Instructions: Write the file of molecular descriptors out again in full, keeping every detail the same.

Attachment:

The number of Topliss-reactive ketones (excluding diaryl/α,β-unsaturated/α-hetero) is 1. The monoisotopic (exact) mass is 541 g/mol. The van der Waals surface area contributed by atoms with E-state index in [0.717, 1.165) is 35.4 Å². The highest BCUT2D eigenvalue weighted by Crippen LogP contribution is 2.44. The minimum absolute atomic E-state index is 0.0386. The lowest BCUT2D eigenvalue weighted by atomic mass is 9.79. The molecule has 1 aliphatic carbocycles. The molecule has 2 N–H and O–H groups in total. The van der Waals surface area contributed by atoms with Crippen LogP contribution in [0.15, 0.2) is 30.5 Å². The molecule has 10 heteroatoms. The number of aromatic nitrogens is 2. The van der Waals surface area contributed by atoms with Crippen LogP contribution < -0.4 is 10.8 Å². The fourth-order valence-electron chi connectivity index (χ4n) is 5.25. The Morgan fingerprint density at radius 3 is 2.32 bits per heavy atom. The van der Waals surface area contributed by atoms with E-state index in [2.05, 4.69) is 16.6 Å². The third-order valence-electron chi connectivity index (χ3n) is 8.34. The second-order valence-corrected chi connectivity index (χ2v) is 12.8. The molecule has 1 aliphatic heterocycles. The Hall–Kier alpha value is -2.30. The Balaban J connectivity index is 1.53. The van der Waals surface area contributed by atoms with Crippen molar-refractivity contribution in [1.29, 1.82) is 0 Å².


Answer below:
The number of Topliss-reactive ketones (excluding diaryl/α,β-unsaturated/α-hetero) is 1. The monoisotopic (exact) mass is 541 g/mol. The van der Waals surface area contributed by atoms with E-state index in [0.717, 1.165) is 35.4 Å². The highest BCUT2D eigenvalue weighted by Crippen LogP contribution is 2.44. The minimum absolute atomic E-state index is 0.0386. The lowest BCUT2D eigenvalue weighted by atomic mass is 9.79. The molecule has 1 aliphatic carbocycles. The molecule has 2 N–H and O–H groups in total. The van der Waals surface area contributed by atoms with Crippen LogP contribution in [0.15, 0.2) is 30.5 Å². The molecule has 10 heteroatoms. The number of aromatic nitrogens is 2. The van der Waals surface area contributed by atoms with Crippen LogP contribution < -0.4 is 10.8 Å². The fourth-order valence-electron chi connectivity index (χ4n) is 5.25. The Morgan fingerprint density at radius 3 is 2.32 bits per heavy atom. The van der Waals surface area contributed by atoms with E-state index in [2.05, 4.69) is 16.6 Å². The third-order valence-electron chi connectivity index (χ3n) is 8.34. The second-order valence-corrected chi connectivity index (χ2v) is 12.8. The molecule has 1 aliphatic heterocycles. The Hall–Kier alpha value is -2.30. The Balaban J connectivity index is 1.53. The van der Waals surface area contributed by atoms with Crippen molar-refractivity contribution in [1.29, 1.82) is 0 Å².